Farm Bureau defends climbers as BLM limits access
Farm activists fear ranching activity could be targeted
By JOHN O'CONNELL
POCATELLO, Idaho -- The Idaho Farm Bureau Federation has come to the aid of Southeast Idaho rock climbers who scale the crags on Bureau of Land Management property near Massacre Rocks State Park.
In mid-August, the BLM announced its intent to ban rock climbing in the popular recreation area along the Snake River west of American Falls, called Cedar Fields. The BLM voiced concerns that climbing is adversely impacting cultural resources on the cliffs, which are protected under the National Register of Historic Places.
John Thompson, director of information for the Idaho Farm Bureau, said cattle graze in the area and could also be deemed a risk to the cultural resources.
"We're going to submit a public comment because we have concerns about picking any specific user group out of the mix. You never know. Next time it might be us," Thompson said. "We've been out there with them, and they're not hurting anything."
Heather Tiel-Nelson, BLM spokeswoman for the Twin Falls district, said the cultural resources, most of which are located by the bases of the cliffs, were assessed in the mid-1990s.
"Cedar Fields is known to have been seasonally occupied for 12,000 years. The cliff areas were heavily used for shelter," she said.
A reassessment conducted in August found degradation to a number of the resources, Tiel-Nelson said. She said in some cases, climbers have trampled vegetation, resulting in exposure and weathering of the artifacts.
Public meetings are scheduled on the issue, each lasting from 5-7 p.m., on Sept. 26 at Pocatello City Hall, Sept. 28 at the Best Western Hotel in Burley and Oct. 12 in American Falls at the Power County Historical Museum building.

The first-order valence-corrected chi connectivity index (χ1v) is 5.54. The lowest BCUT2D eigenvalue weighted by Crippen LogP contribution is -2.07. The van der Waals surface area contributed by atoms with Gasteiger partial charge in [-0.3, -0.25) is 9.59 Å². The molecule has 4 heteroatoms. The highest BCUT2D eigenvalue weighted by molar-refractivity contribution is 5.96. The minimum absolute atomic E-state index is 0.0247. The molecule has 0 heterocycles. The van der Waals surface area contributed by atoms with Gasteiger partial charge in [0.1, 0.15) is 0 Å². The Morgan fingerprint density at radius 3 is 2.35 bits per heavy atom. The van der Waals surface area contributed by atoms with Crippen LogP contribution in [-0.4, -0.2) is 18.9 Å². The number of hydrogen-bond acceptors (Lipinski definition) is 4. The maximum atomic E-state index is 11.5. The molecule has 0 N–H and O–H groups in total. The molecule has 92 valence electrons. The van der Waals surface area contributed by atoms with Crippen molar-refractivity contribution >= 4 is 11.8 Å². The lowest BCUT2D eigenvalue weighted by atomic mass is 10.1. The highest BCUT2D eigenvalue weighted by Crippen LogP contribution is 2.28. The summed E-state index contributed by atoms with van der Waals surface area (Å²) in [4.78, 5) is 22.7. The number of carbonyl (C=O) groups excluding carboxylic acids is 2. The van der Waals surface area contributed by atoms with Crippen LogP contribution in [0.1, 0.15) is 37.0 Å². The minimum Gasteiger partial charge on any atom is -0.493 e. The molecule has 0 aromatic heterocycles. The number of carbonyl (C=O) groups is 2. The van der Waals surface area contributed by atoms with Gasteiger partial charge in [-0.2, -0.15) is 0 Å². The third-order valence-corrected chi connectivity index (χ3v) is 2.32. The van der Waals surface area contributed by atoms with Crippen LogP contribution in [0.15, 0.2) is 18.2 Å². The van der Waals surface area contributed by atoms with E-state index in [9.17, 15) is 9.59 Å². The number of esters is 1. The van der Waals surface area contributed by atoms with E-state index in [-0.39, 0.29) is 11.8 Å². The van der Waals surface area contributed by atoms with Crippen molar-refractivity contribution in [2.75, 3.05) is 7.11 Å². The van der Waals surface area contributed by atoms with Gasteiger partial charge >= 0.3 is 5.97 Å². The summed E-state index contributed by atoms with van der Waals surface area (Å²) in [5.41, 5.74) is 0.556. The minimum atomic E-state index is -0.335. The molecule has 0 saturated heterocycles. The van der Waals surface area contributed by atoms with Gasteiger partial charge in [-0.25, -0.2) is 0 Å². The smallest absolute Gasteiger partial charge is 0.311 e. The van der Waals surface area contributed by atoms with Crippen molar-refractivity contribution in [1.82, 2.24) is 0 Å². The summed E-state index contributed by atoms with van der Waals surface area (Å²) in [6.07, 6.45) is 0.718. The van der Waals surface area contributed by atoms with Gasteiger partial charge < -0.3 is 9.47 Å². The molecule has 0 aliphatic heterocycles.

Tiel-Nelson said the discussions will focus on climbing, camping and trail building on the land.
She said the impacts of cattle could potentially come up when the Cedar Fields grazing permit is up for renewal, but "we're not seeing any impacts from livestock on those archaeological sites."
Farm Bureau members Lisa Safford and Troy Neu, who are both Pocatello business owners, brought the issue to Thompson's attention.
In Neu's opinion, youths throwing parties involving target shooting and trash piles comprise the only user group posing a problem at the site. He's found that climbers are always quick to pick up litter.
"To me it's just a natural step in the process to say, 'Gosh, we've got to limit cattle also.' It's public land for crying out loud, and that's my main concern, that it remains public land," Neu said.
Safford has sought allies among horseback riders, off-road vehicle enthusiasts and ranchers to support the climbers. The area that would be closed to climbing includes 16 walls and 162 routes with prime access, she said.
"I approached Farm Bureau Federation because I think it's only a matter of time that agricultural uses also get targeted for elimination," Safford said. "There are cattle that graze there. As far as I can tell, there's no problem there, and as far as I can tell, there's no problem with climbers there either."